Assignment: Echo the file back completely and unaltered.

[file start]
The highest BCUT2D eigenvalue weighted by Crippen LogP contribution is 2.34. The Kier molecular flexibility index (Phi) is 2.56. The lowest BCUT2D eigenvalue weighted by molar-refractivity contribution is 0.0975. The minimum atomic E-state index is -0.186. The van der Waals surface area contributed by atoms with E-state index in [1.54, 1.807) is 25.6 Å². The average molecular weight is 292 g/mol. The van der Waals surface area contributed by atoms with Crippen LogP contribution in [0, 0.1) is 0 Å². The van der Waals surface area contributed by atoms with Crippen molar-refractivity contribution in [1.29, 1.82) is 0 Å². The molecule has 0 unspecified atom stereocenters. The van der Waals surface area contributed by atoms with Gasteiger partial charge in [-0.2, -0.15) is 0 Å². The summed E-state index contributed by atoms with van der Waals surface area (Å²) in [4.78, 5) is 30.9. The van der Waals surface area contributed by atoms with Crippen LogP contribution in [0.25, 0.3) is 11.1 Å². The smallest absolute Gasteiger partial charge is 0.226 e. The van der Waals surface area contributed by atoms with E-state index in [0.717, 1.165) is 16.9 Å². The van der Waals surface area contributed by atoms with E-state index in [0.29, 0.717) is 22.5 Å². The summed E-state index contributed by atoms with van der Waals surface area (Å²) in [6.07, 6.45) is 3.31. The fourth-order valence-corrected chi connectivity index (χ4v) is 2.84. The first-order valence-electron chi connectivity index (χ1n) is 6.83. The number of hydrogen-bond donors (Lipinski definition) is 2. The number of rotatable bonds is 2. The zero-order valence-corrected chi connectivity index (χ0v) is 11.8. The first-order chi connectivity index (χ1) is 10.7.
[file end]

The highest BCUT2D eigenvalue weighted by Crippen LogP contribution is 2.34. The Kier molecular flexibility index (Phi) is 2.56. The lowest BCUT2D eigenvalue weighted by molar-refractivity contribution is 0.0975. The minimum atomic E-state index is -0.186. The van der Waals surface area contributed by atoms with E-state index in [1.54, 1.807) is 25.6 Å². The average molecular weight is 292 g/mol. The van der Waals surface area contributed by atoms with Crippen LogP contribution in [0, 0.1) is 0 Å². The van der Waals surface area contributed by atoms with Crippen molar-refractivity contribution in [1.29, 1.82) is 0 Å². The molecule has 0 unspecified atom stereocenters. The van der Waals surface area contributed by atoms with Gasteiger partial charge in [-0.2, -0.15) is 0 Å². The summed E-state index contributed by atoms with van der Waals surface area (Å²) in [4.78, 5) is 30.9. The van der Waals surface area contributed by atoms with Crippen LogP contribution in [0.25, 0.3) is 11.1 Å². The smallest absolute Gasteiger partial charge is 0.226 e. The van der Waals surface area contributed by atoms with E-state index in [0.717, 1.165) is 16.9 Å². The van der Waals surface area contributed by atoms with E-state index in [0.29, 0.717) is 22.5 Å². The summed E-state index contributed by atoms with van der Waals surface area (Å²) in [6.07, 6.45) is 3.31. The fourth-order valence-corrected chi connectivity index (χ4v) is 2.84. The first-order valence-electron chi connectivity index (χ1n) is 6.83. The number of hydrogen-bond donors (Lipinski definition) is 2. The number of rotatable bonds is 2. The zero-order valence-corrected chi connectivity index (χ0v) is 11.8. The first-order chi connectivity index (χ1) is 10.7.